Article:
The idea of taking care of a frail, sweet granny is very Norman Rockwell. But the reality of an aging mind can be a lot more horrific.

Not a popular perspective here at Free Republic, aka NormanRockwell.com, but thank you for posting it. My mother had many of these symptoms late in her life - fortunately while living with me she remained somewhat self-sufficient until the last few months.

And unfortunately for these elderly, the economic collapse that is looming will very likely result in a great breakdown of social order, and there simply isn't going to be any kind of support infrastructure for them - government-funded or otherwise. They will be among the first victims of the new economic reality.

42 posted on 10/22/2011 7:48:15 AM PDT by Mr. Jeeves (CTRL-GALT-DELETE)
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To: Kaslin

Kids should take care of their elderly parents.


43 posted on 10/22/2011 7:50:41 AM PDT by dfwgator
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To: Lady Lucky

What an interesting and innovative perception. Thank you for telling me that I had a blessing when I thought I was cursed.


44 posted on 10/22/2011 7:51:42 AM PDT by kabumpo (Kabumpo)
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To: babyfreep

Your post made me cry. My dad has just started to have serious short term memory loss. I dread the path.


45 posted on 10/22/2011 8:23:23 AM PDT by Yaelle (Is FR worth one good restaurant meal a month? Then donate that amount.)
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To: Big_Harry

Lol!!

This reminds me. My parents and their friends, another couple, were having a discussion about this, on the beach in hawaii, and the two women were so sure they didn’t want to burden their kids that they decided that when the time was right, they’d just get into a kayak and row alone out to sea. Then they wondered, hey, well, if we are strong enough to kayak, why would we leave? But if we stay until we are too far gone to kayak, how will we get out to sea?

Immediately both husbands cheerily said, “we’ll row you out!”

They still laugh over this.


46 posted on 10/22/2011 8:30:07 AM PDT by Yaelle (Is FR worth one good restaurant meal a month? Then donate that amount.)
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To: Kaslin
Here are a few facts just to put things in perspective. These are from CDC and CMS(Medicare). The number of elderly(over 65) is about 39 million. There are 11 million between 75 and 84 years of age. The number of nursing home residents is about 1.5 million. We are talking about a relatively small minority of the aged population.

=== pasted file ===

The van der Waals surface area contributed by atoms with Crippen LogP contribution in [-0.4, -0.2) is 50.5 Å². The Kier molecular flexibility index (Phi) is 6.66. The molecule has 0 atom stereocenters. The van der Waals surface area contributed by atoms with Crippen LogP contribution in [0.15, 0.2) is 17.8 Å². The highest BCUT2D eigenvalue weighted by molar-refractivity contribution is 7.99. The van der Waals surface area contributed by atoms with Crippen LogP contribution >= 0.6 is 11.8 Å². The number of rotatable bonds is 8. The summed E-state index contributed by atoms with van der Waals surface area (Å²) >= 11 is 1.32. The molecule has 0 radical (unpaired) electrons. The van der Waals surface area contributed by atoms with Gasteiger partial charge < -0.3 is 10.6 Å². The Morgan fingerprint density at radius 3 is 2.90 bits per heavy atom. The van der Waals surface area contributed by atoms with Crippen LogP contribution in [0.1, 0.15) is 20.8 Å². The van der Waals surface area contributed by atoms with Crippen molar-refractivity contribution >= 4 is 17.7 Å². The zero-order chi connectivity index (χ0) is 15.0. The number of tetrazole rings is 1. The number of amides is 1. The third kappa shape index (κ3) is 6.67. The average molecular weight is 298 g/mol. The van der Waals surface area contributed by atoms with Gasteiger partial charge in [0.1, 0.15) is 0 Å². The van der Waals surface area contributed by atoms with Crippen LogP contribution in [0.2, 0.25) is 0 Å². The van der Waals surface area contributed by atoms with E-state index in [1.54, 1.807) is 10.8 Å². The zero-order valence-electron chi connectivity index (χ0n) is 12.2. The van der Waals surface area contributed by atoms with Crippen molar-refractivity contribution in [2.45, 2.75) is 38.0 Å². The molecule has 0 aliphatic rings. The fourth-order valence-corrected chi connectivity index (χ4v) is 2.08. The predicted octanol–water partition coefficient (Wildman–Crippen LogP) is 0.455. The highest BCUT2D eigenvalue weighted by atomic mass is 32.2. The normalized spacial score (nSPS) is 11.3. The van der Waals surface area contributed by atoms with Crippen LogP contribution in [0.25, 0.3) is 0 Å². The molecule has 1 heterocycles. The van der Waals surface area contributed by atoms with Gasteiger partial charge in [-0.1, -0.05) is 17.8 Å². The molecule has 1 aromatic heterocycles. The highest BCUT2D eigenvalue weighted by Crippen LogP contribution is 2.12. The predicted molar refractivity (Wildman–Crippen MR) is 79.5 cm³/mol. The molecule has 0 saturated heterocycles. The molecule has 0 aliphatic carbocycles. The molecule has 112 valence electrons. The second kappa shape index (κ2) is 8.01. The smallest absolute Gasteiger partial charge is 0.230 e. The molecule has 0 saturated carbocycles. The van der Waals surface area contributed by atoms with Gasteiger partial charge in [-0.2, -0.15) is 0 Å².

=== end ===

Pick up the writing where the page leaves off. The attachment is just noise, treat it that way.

For the "family should do it" folks, medicare and insurance studies show that fully 50% of nursing home residents have no living relative--anywhere. They are literally alone in the world.

In large part, medicaid is the payor for long term care. Many of the recipients could live at home or in a cheaper assisted living facility, at one third the cost, if medicaid adjusted its policies. Some states, like Ohio, are attempting to do this now, but the nursing home industry is a powerful lobby. There are thousands of nursing homes and they all are competing for residents to keep their beds full.

Most nursing home residents if they had their druthers would not be there, they would be in their own homes. Medicaid could make that happen for many of them, and save a boatload of money, if the states simply get the political will to pass enabling legislation.

47 posted on 10/22/2011 8:31:12 AM PDT by hinckley buzzard
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To: Big_Harry

Both of you are blessed to have each other. You project the image of what marriage really is all about.


48 posted on 10/22/2011 8:33:30 AM PDT by SwatTeam
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To: dawn53

One of the great things about the long term care I have is that it pays for someone to care for you in your home, even your own family.
That is much cheaper than a facility. Hopefully you would never have to go to a facility but it also pays for that.


49 posted on 10/22/2011 8:36:41 AM PDT by SwatTeam
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To: Lady Lucky
Getting her down is one thing. Getting her back up is quite another.

How do you get someone with fragile bones who can not climb up a steep flight of steps? They have to be carried.

One major problem is the place when she is living. I would suggest she think about moving. Not only because of her mother but because if she would ever fall she would have the same problem.

One major problem with housing is that it is not designed for the handicapped. We have lots of stairs, split levels, narrow hallways, crowded bathrooms, there are a whole slew of issues.

It is actually smart to start looking at houses with that in mind once the kids are gone

50 posted on 10/22/2011 8:44:51 AM PDT by Harmless Teddy Bear (*Philosophy lesson 117-22b: Anyone who demands to be respected is undeserving of it.*)